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No-Maddz gives the Courtleigh a mixed bag - Dub poetry quartet delivers something different

Published:Wednesday | March 16, 2011 | 12:00 AM
Sheldon Shepherd leans forward and Chris Gordon leans back as the No-Maddz perform at the Courtleigh Auditorium, New Kingston, on Sunday night.
The No-Maddz members are shrouded in smoke at the Courtleigh Auditorium, New Kingston, on Sunday night. - photo by Mel Cooke

Mel Cooke, Gleaner Writer

The range of beats that the No-Maddz poetry quartet, along with a four-member band, utilised for their tightly coordinated delivery (in sound and sight) on Sunday underscores how far they have come on their 'Trod'.

Chris Gordon, Sheldon Shepherd, Oneil Peart and Everaldo Creary, not only thoroughly entertained a packed Courtleigh Auditorium, New Kingston - although there was a marked decrease in occupancy of the upper tiers after the intermission - but also demonstrated their facility with a variety of genres.

So they started out with kumina, Shepherd as the quartet's primary voice leading the audience through an aural re-enactment of an alleged shoot-out with the police - or, in a sardonic dismissal of the official version of the incident, "so dem say". There was laughter at the line "dem try to aim at him foot, but him head get in the way".

Full-blown rock

At the end of the excellent Trod concert, dubbed the 'Anniversary Special', No-Maddz went full-blown rock with the cryptic Tell No One You Have Seen Me, bringing a high-energy end to what turned out to be a long night.

The concert also doubled as a fund-raiser for Eve for Life.

In between the kumina and rock No-Maddz rocked the house with well-known pieces, especially in the first half (the memorable Poo Puku Poo on the third number really got the cheers going), a reworking of Miss Lou's Roast Turkey and a reach back into their younger days for an early love poem.

There were many lines that resounded with the audience, including "after the ceremony and the wreath/nobody never come back and tell you death sweet".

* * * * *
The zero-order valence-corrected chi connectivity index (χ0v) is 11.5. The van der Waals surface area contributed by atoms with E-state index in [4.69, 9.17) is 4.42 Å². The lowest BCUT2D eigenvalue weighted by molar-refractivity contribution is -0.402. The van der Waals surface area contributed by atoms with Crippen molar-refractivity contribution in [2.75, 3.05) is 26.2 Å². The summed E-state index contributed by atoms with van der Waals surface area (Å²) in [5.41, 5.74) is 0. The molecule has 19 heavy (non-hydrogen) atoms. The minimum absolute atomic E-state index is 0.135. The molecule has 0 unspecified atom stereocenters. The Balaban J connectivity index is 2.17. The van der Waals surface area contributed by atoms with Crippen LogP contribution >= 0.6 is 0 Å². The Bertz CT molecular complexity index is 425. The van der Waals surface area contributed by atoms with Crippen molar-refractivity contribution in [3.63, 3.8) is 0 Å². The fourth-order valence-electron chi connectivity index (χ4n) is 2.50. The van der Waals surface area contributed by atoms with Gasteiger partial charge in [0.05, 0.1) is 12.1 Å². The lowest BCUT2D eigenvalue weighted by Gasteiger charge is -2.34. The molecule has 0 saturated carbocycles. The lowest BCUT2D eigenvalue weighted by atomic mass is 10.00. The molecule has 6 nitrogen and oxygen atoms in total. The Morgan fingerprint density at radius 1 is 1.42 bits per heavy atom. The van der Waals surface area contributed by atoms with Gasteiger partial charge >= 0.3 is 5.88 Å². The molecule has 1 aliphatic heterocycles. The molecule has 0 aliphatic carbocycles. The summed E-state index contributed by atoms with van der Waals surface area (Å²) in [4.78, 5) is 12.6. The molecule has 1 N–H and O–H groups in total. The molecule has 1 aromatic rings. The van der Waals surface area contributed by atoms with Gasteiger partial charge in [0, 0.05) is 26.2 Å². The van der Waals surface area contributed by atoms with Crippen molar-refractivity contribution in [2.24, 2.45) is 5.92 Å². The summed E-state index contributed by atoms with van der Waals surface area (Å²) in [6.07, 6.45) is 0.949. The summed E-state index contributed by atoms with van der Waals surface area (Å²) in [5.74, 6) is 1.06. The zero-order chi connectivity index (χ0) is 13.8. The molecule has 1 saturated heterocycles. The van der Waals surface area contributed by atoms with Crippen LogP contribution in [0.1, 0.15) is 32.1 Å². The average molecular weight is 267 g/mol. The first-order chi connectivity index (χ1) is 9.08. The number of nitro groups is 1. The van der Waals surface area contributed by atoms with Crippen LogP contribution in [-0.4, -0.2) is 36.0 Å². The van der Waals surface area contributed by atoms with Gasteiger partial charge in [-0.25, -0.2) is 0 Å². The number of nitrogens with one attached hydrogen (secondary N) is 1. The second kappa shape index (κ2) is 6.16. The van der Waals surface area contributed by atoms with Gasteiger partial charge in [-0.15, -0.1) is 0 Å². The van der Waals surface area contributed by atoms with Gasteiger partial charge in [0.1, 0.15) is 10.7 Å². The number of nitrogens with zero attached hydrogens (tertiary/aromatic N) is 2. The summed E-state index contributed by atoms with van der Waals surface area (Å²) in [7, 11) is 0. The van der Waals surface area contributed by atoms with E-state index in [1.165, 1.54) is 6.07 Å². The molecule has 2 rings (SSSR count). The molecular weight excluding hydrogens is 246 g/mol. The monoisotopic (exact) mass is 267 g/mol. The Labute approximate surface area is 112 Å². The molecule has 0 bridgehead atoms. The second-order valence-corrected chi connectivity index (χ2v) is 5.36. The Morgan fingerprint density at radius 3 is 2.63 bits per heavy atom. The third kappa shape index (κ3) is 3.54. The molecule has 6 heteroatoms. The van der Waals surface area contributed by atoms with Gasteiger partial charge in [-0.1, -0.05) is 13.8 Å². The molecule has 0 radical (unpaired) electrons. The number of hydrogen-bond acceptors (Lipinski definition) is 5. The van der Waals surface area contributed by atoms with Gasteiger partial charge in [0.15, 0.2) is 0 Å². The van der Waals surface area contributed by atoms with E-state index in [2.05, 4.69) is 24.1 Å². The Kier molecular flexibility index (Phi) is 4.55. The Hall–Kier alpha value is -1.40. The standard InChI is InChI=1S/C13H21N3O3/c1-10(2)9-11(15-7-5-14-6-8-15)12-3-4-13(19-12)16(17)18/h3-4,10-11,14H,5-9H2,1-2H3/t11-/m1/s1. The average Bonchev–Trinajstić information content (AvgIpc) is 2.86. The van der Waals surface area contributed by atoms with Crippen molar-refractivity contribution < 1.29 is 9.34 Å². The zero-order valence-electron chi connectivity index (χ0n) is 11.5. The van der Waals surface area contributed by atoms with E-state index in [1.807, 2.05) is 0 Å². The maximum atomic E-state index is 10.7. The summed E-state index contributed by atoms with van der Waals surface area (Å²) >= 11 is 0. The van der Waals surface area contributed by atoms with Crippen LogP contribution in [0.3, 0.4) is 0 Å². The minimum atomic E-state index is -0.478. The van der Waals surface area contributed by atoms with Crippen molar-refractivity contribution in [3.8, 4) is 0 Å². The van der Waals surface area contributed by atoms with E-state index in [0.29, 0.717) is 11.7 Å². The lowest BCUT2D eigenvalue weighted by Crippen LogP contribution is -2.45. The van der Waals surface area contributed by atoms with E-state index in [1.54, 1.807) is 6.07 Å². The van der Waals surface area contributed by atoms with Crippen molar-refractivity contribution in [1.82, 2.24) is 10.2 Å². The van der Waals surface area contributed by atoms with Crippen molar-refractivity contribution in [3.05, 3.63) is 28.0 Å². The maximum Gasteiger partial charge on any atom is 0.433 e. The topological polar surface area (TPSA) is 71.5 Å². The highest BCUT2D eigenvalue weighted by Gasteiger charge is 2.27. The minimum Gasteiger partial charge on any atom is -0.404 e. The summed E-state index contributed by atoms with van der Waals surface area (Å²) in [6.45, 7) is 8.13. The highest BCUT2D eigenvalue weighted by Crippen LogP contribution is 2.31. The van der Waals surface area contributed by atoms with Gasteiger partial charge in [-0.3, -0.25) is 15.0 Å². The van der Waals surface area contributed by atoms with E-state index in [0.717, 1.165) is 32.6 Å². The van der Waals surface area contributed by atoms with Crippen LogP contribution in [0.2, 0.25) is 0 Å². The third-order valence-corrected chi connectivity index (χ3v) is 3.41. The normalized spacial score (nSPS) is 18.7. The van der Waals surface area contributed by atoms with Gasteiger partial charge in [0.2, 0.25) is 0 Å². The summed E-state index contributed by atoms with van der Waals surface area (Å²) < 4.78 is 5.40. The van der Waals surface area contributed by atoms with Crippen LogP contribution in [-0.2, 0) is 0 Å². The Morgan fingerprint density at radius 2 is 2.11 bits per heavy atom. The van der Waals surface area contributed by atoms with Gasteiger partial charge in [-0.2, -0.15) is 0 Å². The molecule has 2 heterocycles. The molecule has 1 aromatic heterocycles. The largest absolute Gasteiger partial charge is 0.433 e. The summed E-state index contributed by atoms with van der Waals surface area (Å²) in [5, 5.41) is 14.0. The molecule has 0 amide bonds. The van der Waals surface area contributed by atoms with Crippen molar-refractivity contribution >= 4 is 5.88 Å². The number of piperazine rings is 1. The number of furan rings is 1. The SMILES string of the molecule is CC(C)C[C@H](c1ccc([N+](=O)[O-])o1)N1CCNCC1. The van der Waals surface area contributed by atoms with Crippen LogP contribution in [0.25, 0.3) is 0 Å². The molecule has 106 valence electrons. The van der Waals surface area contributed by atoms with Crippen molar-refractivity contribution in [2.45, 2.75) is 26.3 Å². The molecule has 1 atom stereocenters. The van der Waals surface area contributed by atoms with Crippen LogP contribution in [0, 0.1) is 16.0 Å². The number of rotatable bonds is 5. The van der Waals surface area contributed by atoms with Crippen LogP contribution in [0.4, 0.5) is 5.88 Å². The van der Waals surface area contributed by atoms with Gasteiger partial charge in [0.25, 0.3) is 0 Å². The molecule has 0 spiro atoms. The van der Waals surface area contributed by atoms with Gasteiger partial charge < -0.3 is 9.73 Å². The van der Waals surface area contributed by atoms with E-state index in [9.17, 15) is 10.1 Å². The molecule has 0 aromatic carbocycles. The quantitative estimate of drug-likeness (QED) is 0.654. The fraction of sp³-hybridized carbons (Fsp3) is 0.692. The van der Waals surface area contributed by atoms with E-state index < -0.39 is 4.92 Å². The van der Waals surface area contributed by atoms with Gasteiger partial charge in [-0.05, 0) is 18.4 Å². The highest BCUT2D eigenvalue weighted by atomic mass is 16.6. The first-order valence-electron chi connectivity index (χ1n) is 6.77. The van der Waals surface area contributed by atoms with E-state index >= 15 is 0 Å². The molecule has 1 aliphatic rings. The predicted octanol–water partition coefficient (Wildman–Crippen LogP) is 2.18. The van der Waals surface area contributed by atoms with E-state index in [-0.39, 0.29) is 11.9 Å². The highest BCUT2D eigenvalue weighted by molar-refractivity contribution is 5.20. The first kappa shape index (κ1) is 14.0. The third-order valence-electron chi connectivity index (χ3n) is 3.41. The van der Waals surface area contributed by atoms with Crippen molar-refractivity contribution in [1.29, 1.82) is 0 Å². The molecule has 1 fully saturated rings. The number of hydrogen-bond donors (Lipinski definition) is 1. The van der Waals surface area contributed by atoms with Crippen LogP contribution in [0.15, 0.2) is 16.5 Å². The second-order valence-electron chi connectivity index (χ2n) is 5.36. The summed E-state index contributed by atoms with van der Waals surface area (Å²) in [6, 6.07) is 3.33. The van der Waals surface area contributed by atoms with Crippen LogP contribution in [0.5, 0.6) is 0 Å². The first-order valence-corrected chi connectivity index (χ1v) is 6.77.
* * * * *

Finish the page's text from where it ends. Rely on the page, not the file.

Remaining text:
Maybe just as important as those heartfelt lines, though, was the fact that the on-stage camaraderie among the No-Maddz continues to be striking.

It helped them get over what could have developed into a sticky situation as, in the post-intermission segment Peart found out that the sound from the acoustic guitar was not carrying to the audience.

"Jus' a check if the microphone a pick up the guitar cause me nah hear it," he said. Shepherd said, "make sure it a pick up because we a record the album. No second take at all".

There was a quick switch around of cords, but still no sound. Creary took the microphone from the drum close to him and set it up in front of the guitar. "Evy to the rescue!" Shepherd said, and all was well.


And there was laughter when, going for a dramatic moment, the stage lights were cut. "You cyaa lock off the light pon me, me cyaa see me frets!" Peart said.

The women were especially vociferous in their appreciation of No-Maddz. When a grinning Gordon said "hi ladies. Do you se my eyes ladies?", duly lifting his shades, they cheered. And when he delivered the line, "a no me eye alone big big big", they hollered in delight.

Coming up to the end of the post-intermission session, the No-Maddz varied personalities came out on a love piece which Shepherd said was written from "short pants days". It brought out their varied voices, Creary commenting on the lady's "natural hair to her shoulders mixed with sheen" and Gordon dropping the ghetto-style lyrics "when I kiss her lips it tastes like bulla and pear".

The band was introduced on the last poem; Creary bounding especially high, Shepherd issuing a final "this is No-Maddz; the Trod, join we nuh?" and complimenting the audience "oonu gwaan well".